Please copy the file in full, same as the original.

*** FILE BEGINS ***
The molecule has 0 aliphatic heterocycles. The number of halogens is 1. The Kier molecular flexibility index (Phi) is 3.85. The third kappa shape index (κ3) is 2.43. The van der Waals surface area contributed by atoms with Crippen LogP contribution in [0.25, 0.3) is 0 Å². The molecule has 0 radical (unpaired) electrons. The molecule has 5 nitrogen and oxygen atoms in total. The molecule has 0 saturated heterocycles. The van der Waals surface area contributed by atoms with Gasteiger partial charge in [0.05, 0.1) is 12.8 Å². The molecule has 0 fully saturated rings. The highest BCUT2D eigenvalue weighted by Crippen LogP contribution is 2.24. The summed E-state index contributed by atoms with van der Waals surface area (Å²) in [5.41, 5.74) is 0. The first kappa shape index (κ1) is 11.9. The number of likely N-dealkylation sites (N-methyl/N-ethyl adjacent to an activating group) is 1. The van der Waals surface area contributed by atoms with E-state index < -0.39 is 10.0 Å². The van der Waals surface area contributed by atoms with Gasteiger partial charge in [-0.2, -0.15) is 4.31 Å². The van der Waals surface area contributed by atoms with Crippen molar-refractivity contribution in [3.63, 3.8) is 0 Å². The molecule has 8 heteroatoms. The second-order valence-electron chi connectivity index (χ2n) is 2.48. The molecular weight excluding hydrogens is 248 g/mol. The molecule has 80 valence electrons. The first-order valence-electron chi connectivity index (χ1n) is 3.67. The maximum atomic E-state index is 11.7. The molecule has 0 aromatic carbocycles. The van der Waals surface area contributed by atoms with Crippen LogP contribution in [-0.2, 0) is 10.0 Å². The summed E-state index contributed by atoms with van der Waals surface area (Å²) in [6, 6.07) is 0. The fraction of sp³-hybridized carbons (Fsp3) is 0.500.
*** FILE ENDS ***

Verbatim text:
The molecule has 0 aliphatic heterocycles. The number of halogens is 1. The Kier molecular flexibility index (Phi) is 3.85. The third kappa shape index (κ3) is 2.43. The van der Waals surface area contributed by atoms with Crippen LogP contribution in [0.25, 0.3) is 0 Å². The molecule has 0 radical (unpaired) electrons. The molecule has 5 nitrogen and oxygen atoms in total. The molecule has 0 saturated heterocycles. The van der Waals surface area contributed by atoms with Gasteiger partial charge in [0.05, 0.1) is 12.8 Å². The molecule has 0 fully saturated rings. The highest BCUT2D eigenvalue weighted by Crippen LogP contribution is 2.24. The summed E-state index contributed by atoms with van der Waals surface area (Å²) in [5.41, 5.74) is 0. The first kappa shape index (κ1) is 11.9. The number of likely N-dealkylation sites (N-methyl/N-ethyl adjacent to an activating group) is 1. The van der Waals surface area contributed by atoms with E-state index < -0.39 is 10.0 Å². The van der Waals surface area contributed by atoms with Gasteiger partial charge in [-0.2, -0.15) is 4.31 Å². The van der Waals surface area contributed by atoms with Crippen molar-refractivity contribution in [3.63, 3.8) is 0 Å². The molecule has 8 heteroatoms. The second-order valence-electron chi connectivity index (χ2n) is 2.48. The molecular weight excluding hydrogens is 248 g/mol. The molecule has 80 valence electrons. The first-order valence-electron chi connectivity index (χ1n) is 3.67. The maximum atomic E-state index is 11.7. The molecule has 0 aromatic carbocycles. The van der Waals surface area contributed by atoms with Crippen LogP contribution in [-0.2, 0) is 10.0 Å². The summed E-state index contributed by atoms with van der Waals surface area (Å²) in [6, 6.07) is 0. The fraction of sp³-hybridized carbons (Fsp3) is 0.500.